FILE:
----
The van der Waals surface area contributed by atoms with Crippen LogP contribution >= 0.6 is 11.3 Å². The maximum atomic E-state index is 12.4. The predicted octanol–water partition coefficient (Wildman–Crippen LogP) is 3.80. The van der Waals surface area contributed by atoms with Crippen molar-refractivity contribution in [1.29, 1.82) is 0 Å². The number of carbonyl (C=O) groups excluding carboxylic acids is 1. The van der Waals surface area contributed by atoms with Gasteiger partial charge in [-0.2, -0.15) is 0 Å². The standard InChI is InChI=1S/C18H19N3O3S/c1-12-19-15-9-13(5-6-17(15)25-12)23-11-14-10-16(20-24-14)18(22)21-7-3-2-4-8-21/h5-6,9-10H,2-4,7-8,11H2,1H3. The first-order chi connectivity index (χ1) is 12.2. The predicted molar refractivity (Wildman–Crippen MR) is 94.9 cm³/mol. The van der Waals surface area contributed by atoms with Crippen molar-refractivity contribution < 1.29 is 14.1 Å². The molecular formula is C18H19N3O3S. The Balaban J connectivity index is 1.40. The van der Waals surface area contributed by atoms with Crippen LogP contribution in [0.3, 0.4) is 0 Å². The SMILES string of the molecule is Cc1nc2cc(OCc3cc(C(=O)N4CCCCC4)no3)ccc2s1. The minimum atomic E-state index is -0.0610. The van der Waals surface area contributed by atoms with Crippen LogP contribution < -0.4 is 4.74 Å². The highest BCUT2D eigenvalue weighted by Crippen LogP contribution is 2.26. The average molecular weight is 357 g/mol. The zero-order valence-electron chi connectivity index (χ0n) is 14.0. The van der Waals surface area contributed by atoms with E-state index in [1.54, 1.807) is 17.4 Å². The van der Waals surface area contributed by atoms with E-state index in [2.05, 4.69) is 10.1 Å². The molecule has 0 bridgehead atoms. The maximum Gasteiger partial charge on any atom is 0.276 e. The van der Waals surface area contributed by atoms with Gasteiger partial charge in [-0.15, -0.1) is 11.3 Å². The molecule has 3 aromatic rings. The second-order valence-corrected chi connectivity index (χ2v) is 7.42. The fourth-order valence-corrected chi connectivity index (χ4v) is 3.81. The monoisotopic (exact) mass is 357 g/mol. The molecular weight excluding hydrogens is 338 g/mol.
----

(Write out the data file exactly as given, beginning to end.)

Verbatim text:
The van der Waals surface area contributed by atoms with Crippen LogP contribution >= 0.6 is 11.3 Å². The maximum atomic E-state index is 12.4. The predicted octanol–water partition coefficient (Wildman–Crippen LogP) is 3.80. The van der Waals surface area contributed by atoms with Crippen molar-refractivity contribution in [1.29, 1.82) is 0 Å². The number of carbonyl (C=O) groups excluding carboxylic acids is 1. The van der Waals surface area contributed by atoms with Gasteiger partial charge in [-0.2, -0.15) is 0 Å². The standard InChI is InChI=1S/C18H19N3O3S/c1-12-19-15-9-13(5-6-17(15)25-12)23-11-14-10-16(20-24-14)18(22)21-7-3-2-4-8-21/h5-6,9-10H,2-4,7-8,11H2,1H3. The first-order chi connectivity index (χ1) is 12.2. The predicted molar refractivity (Wildman–Crippen MR) is 94.9 cm³/mol. The van der Waals surface area contributed by atoms with Crippen molar-refractivity contribution < 1.29 is 14.1 Å². The molecular formula is C18H19N3O3S. The Balaban J connectivity index is 1.40. The van der Waals surface area contributed by atoms with Crippen LogP contribution in [0.3, 0.4) is 0 Å². The SMILES string of the molecule is Cc1nc2cc(OCc3cc(C(=O)N4CCCCC4)no3)ccc2s1. The minimum atomic E-state index is -0.0610. The van der Waals surface area contributed by atoms with Crippen LogP contribution < -0.4 is 4.74 Å². The highest BCUT2D eigenvalue weighted by Crippen LogP contribution is 2.26. The average molecular weight is 357 g/mol. The zero-order valence-electron chi connectivity index (χ0n) is 14.0. The van der Waals surface area contributed by atoms with E-state index in [1.54, 1.807) is 17.4 Å². The van der Waals surface area contributed by atoms with E-state index in [2.05, 4.69) is 10.1 Å². The molecule has 0 bridgehead atoms. The maximum Gasteiger partial charge on any atom is 0.276 e. The van der Waals surface area contributed by atoms with Gasteiger partial charge in [-0.15, -0.1) is 11.3 Å². The molecule has 3 aromatic rings. The second-order valence-corrected chi connectivity index (χ2v) is 7.42. The fourth-order valence-corrected chi connectivity index (χ4v) is 3.81. The monoisotopic (exact) mass is 357 g/mol. The molecular weight excluding hydrogens is 338 g/mol.